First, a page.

Pornography (often abbreviated as "porn" in informal usage) is the explicit portrayal of sexual subject matter. Pornography may use a variety of media, including books, magazines, postcards, photos, sculpture, drawing, painting, animation, sound recording, film, video, and video games. The term applies to the depiction of the act rather than the act itself, and so does not include live exhibitions like sex shows and striptease.
The website, Porn Harms, is an excellent resource on this topic as it uses actual research as opposed to rhetoric. Some excerpts from the site are below.
|Porn and Violence against Women
The bulk of today’s available pornography often contains depictions of violence and abuse. The majority is usually against the female performers. It is depicted in a number of ways, from name-calling and spitting to physical violence such as slapping and biting to extreme simulations of rape. This no doubt has an effect on the viewer. As our society becomes more and more desensitized to such sexual violence, it becomes more tolerated.
Pornography, which portrays women deriving pleasure from physical abuse, tends to enable men to foster attitudes more forgiving of violence against women and to become more comfortable with the “idea” of rape.
There is an abundant amount of evidence that shows viewers of pornography often seek to find ways to perform in real life the same certain sex acts that they saw in the films, magazines, and online.
The actual making of pornography often involves violence and sexual assault. During the production of commercial pornography, performers are subjected to intense abuse and violence and are pressured to continue by their agent or director.
Consumers graduate from common to less common forms of pornography as their usage increases over time. This may be because familiar material becomes unexciting as a result of habituation. These consumers move to more violent and degrading materials as they become invested more in pornography.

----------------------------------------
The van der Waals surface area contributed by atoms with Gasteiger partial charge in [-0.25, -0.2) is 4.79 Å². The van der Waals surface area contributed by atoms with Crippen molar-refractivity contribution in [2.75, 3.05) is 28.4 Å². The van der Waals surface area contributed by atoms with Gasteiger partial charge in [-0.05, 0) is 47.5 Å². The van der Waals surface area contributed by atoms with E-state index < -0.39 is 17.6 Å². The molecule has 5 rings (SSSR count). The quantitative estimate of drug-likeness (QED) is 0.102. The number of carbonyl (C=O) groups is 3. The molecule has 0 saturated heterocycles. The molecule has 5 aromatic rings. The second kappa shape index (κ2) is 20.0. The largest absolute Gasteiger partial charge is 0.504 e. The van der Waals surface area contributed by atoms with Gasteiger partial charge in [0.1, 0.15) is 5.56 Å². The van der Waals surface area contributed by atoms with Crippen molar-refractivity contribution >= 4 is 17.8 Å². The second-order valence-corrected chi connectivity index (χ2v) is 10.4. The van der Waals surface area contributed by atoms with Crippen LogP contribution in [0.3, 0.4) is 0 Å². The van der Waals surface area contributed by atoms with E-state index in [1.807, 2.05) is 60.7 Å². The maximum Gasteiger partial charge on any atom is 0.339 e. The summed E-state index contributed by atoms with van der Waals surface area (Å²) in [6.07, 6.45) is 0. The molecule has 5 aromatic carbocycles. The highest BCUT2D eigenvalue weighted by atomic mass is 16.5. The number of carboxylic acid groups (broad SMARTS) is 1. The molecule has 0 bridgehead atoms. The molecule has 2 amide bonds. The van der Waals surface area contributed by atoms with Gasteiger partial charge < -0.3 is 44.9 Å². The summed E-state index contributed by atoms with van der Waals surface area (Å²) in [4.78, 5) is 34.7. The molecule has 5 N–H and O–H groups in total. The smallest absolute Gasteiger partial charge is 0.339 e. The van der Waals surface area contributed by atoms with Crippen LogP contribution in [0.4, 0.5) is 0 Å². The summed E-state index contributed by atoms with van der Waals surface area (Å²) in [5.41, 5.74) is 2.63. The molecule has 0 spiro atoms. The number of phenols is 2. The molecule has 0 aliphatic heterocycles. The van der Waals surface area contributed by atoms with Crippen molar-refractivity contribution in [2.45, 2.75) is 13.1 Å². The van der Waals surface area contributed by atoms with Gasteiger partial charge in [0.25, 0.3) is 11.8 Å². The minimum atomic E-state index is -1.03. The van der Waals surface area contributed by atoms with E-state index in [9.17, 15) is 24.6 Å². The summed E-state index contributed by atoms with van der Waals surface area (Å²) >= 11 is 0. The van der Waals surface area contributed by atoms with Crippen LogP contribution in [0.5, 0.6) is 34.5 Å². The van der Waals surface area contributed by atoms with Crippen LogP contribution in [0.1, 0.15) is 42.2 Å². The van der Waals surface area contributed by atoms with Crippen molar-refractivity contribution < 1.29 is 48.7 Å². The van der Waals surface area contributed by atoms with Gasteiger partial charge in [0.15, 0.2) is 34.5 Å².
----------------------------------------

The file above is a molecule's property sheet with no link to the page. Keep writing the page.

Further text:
|Porn and Children
The average age that children are exposed to pornography is 11. Many report that such exposure is not sought, but that they are bombarded by pornography via different media channels.
Children do not always act immediately on what they have viewed, but rather they store those images and knowledge to be used when their own situations draw that memory or knowledge out. Learning about sex through pornography distorts a child’s development process and provides misinformation about sexuality and a sense of self that leaves the child damaged and changed. Simply turning 18 does not reduce the trauma and negative effects of viewing sexual acts.
Additionally, some users of hardcore adult pornography find that they can no longer find satisfaction and deviate to harder content and often to child pornography in search of physical satisfaction. It is important to remember that young men and women who are 15, 16, 17 years of age are still children and such pornography is CHILD PORN. The demand for such pornography is ever growing, posing a great danger to our children.
Pornography addiction is a problematic sexual behaviour in which a person becomes overly dependent on pornographic materials for their physical and emotional satisfaction. There are many individuals that view pornography regularly, but this does not always lead to addiction.
Symptoms of addiction include:-
Increased frequency in watching or reading pornography
Lose track of time while watching for several hours on end
Spending more money to want a greater variety and better satisfaction
Rearranging your schedule and making up excuses in order to make time for pornography